Prince Charles ICU. (Credit: Critical Care Research Group)

Reducing noise and stress

The noise levels and number of alarms are very high in the ICU unit, with most of the noise occurring close to the patient’s head. For example, multiple infusion devices, monitors, and ventilators are all located within a metre of the patient’s head, creating both electrical and alarm noise.

The ICU of the Future team conducted an audit in The Prince Charles Hospital ICU to establish the frequency of alarms occurring. They found that the monitors alone created 600,000 alarms per month for an average of 20 occupied beds. That means that for each bedspace an alarm is going off every 80 seconds throughout the day and night, with only 5 percent of those being actioned, the rest being less critical.

Noise can increase cortisol levels, an important stress hormone, which can further reduce patient’s sleep quality and quantity, increasing the likelihood of sleep deprivation. Through cleanable acoustic paneling, low-noise ductwork, and grilles, we managed to help our client reduce noise pollution and set the benchmark to lower stress to the patients. 

One in two Australians will be exposed to an ICU in their lifetime and up to 75 percent of patients will experience physical, psychological, and/or cognitive problems after an ICU admission.

Improving how patients connect with loved ones

The support of loved ones can make all the difference to patients. Digital windows have been included to provide a view in the windowless bedspaces, and patients can use virtual visiting to connect with their families and the outside world. These virtual windows add to the aesthetic of the room and create a calming effect. Patients can choose the scene according to their mood and personal preferences.  

Simulated natural light to mimic natural circadian rhythm. (Credit: Critical Care Research Group)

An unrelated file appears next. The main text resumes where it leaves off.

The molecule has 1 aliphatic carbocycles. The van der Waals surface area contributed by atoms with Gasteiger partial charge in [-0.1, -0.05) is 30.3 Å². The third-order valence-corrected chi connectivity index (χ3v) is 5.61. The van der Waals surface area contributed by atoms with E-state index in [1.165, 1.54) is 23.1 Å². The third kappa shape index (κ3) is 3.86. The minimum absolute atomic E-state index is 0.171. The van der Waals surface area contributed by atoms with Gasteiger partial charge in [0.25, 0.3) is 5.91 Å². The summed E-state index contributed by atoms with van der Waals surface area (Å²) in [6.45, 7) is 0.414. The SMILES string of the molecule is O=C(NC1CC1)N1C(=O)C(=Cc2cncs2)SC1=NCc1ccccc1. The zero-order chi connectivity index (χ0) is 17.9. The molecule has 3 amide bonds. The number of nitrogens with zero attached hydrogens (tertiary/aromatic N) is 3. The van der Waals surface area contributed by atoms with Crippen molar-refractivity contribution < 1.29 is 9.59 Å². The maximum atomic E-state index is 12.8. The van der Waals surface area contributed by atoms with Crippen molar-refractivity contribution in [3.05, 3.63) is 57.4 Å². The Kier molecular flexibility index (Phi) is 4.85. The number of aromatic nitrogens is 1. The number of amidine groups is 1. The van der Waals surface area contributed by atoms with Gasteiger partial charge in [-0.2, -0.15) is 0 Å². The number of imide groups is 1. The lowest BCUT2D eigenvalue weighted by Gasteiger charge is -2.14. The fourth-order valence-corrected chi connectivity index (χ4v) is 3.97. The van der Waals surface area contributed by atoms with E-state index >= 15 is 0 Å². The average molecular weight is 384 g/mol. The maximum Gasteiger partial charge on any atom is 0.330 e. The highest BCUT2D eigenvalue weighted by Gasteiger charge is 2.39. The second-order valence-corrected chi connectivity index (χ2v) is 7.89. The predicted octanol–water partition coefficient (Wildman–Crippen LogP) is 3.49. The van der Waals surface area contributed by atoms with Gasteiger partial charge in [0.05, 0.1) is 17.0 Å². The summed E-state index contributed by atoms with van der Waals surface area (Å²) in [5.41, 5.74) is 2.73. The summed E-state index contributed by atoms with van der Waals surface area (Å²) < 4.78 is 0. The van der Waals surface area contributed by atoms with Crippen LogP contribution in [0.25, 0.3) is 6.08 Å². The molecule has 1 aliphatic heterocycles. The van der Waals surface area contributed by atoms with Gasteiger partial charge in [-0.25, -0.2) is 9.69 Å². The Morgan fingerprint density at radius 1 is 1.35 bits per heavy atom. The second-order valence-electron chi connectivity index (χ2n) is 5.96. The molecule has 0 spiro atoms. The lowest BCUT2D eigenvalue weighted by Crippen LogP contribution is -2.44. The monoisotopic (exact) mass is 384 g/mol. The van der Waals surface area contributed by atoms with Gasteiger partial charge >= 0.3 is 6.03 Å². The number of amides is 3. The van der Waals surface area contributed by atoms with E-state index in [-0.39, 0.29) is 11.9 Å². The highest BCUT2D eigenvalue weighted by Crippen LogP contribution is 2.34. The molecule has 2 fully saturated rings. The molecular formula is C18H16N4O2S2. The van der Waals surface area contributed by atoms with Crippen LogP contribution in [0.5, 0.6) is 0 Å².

Calming design to feel like a hotel room

Through patient-centred design, rooms feel less clinical and more homely. The use of anti-infection acoustics panels helps absorb noise created in the bedspaces, equipment has been reconfigured and moved to be less disturbing for patients while maintaining clinical efficiencies, and the project has improved patient comfort levels with user-friendly, state-of-the-art beds and improved connectivity. Patients can chat to loved ones, check the weather or catch an episode of their favourite shows if they need a distraction.

These design elements are enhancing the patient experience and are expected to generate positive patient outcomes. With patients and their families at the core, the ICU of the Future project aims to improve recovery and wellbeing by reducing the incidence of physical, psychological and cognitive problems that patients commonly experience—ultimately improving quality of life for people after ICU admissions with the added benefit of reducing the need for ongoing care.

You can experience the ICU of the Future by taking this virtual tour.

  • William Garbett

    William is a mechanical project technical lead who strives to deliver more efficient mechanical designs, which can help in reducing our energy consumption and carbon footprint, moving us closer to our sustainability goals.

    Contact William
  • Mitchell Williams

    Leading a team of engineers and consultant in Australia, Mitchell is a technical electrical engineer. He loves working in public spaces such as hospitals because of the impact that work has in the lives of current and future generations.

    Contact Mitchell